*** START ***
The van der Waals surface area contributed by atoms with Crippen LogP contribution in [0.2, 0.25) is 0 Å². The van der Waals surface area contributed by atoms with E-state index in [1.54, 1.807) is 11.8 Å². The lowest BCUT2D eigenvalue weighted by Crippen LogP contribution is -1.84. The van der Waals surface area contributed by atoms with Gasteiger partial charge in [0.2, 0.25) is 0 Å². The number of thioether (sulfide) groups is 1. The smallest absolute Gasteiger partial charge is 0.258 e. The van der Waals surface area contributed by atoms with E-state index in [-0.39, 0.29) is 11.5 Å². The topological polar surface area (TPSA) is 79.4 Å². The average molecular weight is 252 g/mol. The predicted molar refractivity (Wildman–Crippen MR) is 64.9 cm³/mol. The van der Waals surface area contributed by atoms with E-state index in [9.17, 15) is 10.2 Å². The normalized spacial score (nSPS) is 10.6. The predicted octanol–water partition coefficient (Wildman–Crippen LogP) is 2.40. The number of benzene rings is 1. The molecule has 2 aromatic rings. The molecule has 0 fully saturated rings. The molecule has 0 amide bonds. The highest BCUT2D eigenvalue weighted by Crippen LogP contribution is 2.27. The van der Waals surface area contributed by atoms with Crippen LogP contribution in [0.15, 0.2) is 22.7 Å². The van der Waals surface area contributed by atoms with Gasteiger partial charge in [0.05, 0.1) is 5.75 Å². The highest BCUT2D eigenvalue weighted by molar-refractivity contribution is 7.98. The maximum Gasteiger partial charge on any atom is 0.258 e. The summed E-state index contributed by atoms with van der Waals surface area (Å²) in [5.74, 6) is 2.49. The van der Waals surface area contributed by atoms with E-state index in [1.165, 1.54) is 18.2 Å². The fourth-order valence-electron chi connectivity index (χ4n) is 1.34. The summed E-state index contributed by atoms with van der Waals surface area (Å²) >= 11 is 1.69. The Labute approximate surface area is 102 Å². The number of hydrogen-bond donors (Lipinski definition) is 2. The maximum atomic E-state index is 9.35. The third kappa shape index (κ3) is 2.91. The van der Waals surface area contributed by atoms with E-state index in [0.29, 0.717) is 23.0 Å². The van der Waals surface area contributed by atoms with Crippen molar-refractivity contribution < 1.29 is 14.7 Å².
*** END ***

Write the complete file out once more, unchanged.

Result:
The van der Waals surface area contributed by atoms with Crippen LogP contribution in [0.2, 0.25) is 0 Å². The van der Waals surface area contributed by atoms with E-state index in [1.54, 1.807) is 11.8 Å². The lowest BCUT2D eigenvalue weighted by Crippen LogP contribution is -1.84. The van der Waals surface area contributed by atoms with Gasteiger partial charge in [0.2, 0.25) is 0 Å². The number of thioether (sulfide) groups is 1. The smallest absolute Gasteiger partial charge is 0.258 e. The van der Waals surface area contributed by atoms with E-state index in [-0.39, 0.29) is 11.5 Å². The topological polar surface area (TPSA) is 79.4 Å². The average molecular weight is 252 g/mol. The predicted molar refractivity (Wildman–Crippen MR) is 64.9 cm³/mol. The van der Waals surface area contributed by atoms with E-state index in [9.17, 15) is 10.2 Å². The normalized spacial score (nSPS) is 10.6. The predicted octanol–water partition coefficient (Wildman–Crippen LogP) is 2.40. The number of benzene rings is 1. The molecule has 2 aromatic rings. The molecule has 0 fully saturated rings. The molecule has 0 amide bonds. The highest BCUT2D eigenvalue weighted by Crippen LogP contribution is 2.27. The van der Waals surface area contributed by atoms with Crippen LogP contribution in [0.15, 0.2) is 22.7 Å². The van der Waals surface area contributed by atoms with Gasteiger partial charge in [0.05, 0.1) is 5.75 Å². The highest BCUT2D eigenvalue weighted by molar-refractivity contribution is 7.98. The maximum Gasteiger partial charge on any atom is 0.258 e. The summed E-state index contributed by atoms with van der Waals surface area (Å²) in [5.74, 6) is 2.49. The van der Waals surface area contributed by atoms with E-state index in [1.165, 1.54) is 18.2 Å². The fourth-order valence-electron chi connectivity index (χ4n) is 1.34. The summed E-state index contributed by atoms with van der Waals surface area (Å²) >= 11 is 1.69. The Labute approximate surface area is 102 Å². The number of hydrogen-bond donors (Lipinski definition) is 2. The maximum atomic E-state index is 9.35. The third kappa shape index (κ3) is 2.91. The van der Waals surface area contributed by atoms with E-state index in [0.29, 0.717) is 23.0 Å². The van der Waals surface area contributed by atoms with Crippen molar-refractivity contribution < 1.29 is 14.7 Å².